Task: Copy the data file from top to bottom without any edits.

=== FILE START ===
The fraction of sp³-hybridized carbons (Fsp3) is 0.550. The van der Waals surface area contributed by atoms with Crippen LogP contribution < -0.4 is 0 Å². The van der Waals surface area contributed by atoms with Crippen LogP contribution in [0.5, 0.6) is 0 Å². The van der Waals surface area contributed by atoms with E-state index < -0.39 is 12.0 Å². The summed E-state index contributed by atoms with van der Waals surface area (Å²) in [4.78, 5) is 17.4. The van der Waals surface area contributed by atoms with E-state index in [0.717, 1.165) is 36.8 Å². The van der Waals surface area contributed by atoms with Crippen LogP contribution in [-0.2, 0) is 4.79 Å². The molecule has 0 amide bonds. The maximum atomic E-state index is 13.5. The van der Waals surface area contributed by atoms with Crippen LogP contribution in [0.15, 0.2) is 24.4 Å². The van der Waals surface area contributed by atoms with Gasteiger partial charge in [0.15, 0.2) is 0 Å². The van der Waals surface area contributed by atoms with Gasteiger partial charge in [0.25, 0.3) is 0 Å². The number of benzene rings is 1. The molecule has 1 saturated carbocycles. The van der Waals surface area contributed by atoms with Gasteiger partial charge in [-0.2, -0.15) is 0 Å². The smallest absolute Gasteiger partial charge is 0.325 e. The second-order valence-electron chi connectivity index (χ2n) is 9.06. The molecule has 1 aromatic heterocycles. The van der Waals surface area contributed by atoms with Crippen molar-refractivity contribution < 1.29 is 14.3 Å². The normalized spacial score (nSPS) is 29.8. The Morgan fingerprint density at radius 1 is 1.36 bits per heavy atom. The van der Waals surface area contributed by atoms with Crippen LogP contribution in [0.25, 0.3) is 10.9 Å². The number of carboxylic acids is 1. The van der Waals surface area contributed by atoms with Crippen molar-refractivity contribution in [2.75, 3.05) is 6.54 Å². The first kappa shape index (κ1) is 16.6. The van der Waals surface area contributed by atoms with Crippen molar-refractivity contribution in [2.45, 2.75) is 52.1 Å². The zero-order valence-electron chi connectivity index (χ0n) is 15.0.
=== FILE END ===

The fraction of sp³-hybridized carbons (Fsp3) is 0.550. The van der Waals surface area contributed by atoms with Crippen LogP contribution < -0.4 is 0 Å². The van der Waals surface area contributed by atoms with Crippen LogP contribution in [0.5, 0.6) is 0 Å². The van der Waals surface area contributed by atoms with E-state index < -0.39 is 12.0 Å². The summed E-state index contributed by atoms with van der Waals surface area (Å²) in [4.78, 5) is 17.4. The van der Waals surface area contributed by atoms with E-state index in [0.717, 1.165) is 36.8 Å². The van der Waals surface area contributed by atoms with Crippen LogP contribution in [-0.2, 0) is 4.79 Å². The molecule has 0 amide bonds. The maximum atomic E-state index is 13.5. The van der Waals surface area contributed by atoms with Crippen LogP contribution in [0.15, 0.2) is 24.4 Å². The van der Waals surface area contributed by atoms with Gasteiger partial charge in [0.15, 0.2) is 0 Å². The van der Waals surface area contributed by atoms with Gasteiger partial charge in [0.25, 0.3) is 0 Å². The number of benzene rings is 1. The molecule has 1 saturated carbocycles. The van der Waals surface area contributed by atoms with Gasteiger partial charge in [-0.2, -0.15) is 0 Å². The smallest absolute Gasteiger partial charge is 0.325 e. The second-order valence-electron chi connectivity index (χ2n) is 9.06. The molecule has 1 aromatic heterocycles. The van der Waals surface area contributed by atoms with Crippen molar-refractivity contribution < 1.29 is 14.3 Å². The normalized spacial score (nSPS) is 29.8. The Morgan fingerprint density at radius 1 is 1.36 bits per heavy atom. The van der Waals surface area contributed by atoms with Crippen LogP contribution in [0.25, 0.3) is 10.9 Å². The number of carboxylic acids is 1. The van der Waals surface area contributed by atoms with Crippen molar-refractivity contribution in [2.75, 3.05) is 6.54 Å². The first kappa shape index (κ1) is 16.6. The van der Waals surface area contributed by atoms with Crippen molar-refractivity contribution in [2.45, 2.75) is 52.1 Å². The zero-order valence-electron chi connectivity index (χ0n) is 15.0.